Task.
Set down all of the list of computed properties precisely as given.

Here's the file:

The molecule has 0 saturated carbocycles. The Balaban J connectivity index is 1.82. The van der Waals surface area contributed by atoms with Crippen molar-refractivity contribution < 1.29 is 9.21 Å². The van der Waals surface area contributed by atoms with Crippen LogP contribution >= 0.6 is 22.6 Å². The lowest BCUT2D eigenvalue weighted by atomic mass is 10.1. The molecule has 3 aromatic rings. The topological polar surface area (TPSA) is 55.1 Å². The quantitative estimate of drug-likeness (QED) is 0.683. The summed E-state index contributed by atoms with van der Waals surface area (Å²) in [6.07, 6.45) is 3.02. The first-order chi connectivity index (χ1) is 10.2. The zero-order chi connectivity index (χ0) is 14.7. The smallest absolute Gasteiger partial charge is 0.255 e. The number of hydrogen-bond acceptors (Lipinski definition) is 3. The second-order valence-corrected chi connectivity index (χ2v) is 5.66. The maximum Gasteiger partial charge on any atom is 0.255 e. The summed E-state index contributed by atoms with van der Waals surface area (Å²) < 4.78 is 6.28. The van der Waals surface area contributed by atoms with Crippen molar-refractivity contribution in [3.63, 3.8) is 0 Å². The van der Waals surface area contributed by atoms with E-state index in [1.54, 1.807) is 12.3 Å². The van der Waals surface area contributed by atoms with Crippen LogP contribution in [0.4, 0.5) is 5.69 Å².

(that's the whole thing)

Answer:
The molecule has 0 saturated carbocycles. The Balaban J connectivity index is 1.82. The van der Waals surface area contributed by atoms with Crippen molar-refractivity contribution < 1.29 is 9.21 Å². The van der Waals surface area contributed by atoms with Crippen LogP contribution >= 0.6 is 22.6 Å². The lowest BCUT2D eigenvalue weighted by atomic mass is 10.1. The molecule has 3 aromatic rings. The topological polar surface area (TPSA) is 55.1 Å². The quantitative estimate of drug-likeness (QED) is 0.683. The summed E-state index contributed by atoms with van der Waals surface area (Å²) in [6.07, 6.45) is 3.02. The first-order chi connectivity index (χ1) is 10.2. The zero-order chi connectivity index (χ0) is 14.7. The smallest absolute Gasteiger partial charge is 0.255 e. The number of hydrogen-bond acceptors (Lipinski definition) is 3. The second-order valence-corrected chi connectivity index (χ2v) is 5.66. The maximum Gasteiger partial charge on any atom is 0.255 e. The summed E-state index contributed by atoms with van der Waals surface area (Å²) < 4.78 is 6.28. The van der Waals surface area contributed by atoms with Crippen molar-refractivity contribution in [3.63, 3.8) is 0 Å². The van der Waals surface area contributed by atoms with E-state index in [1.54, 1.807) is 12.3 Å². The van der Waals surface area contributed by atoms with Crippen LogP contribution in [0.4, 0.5) is 5.69 Å².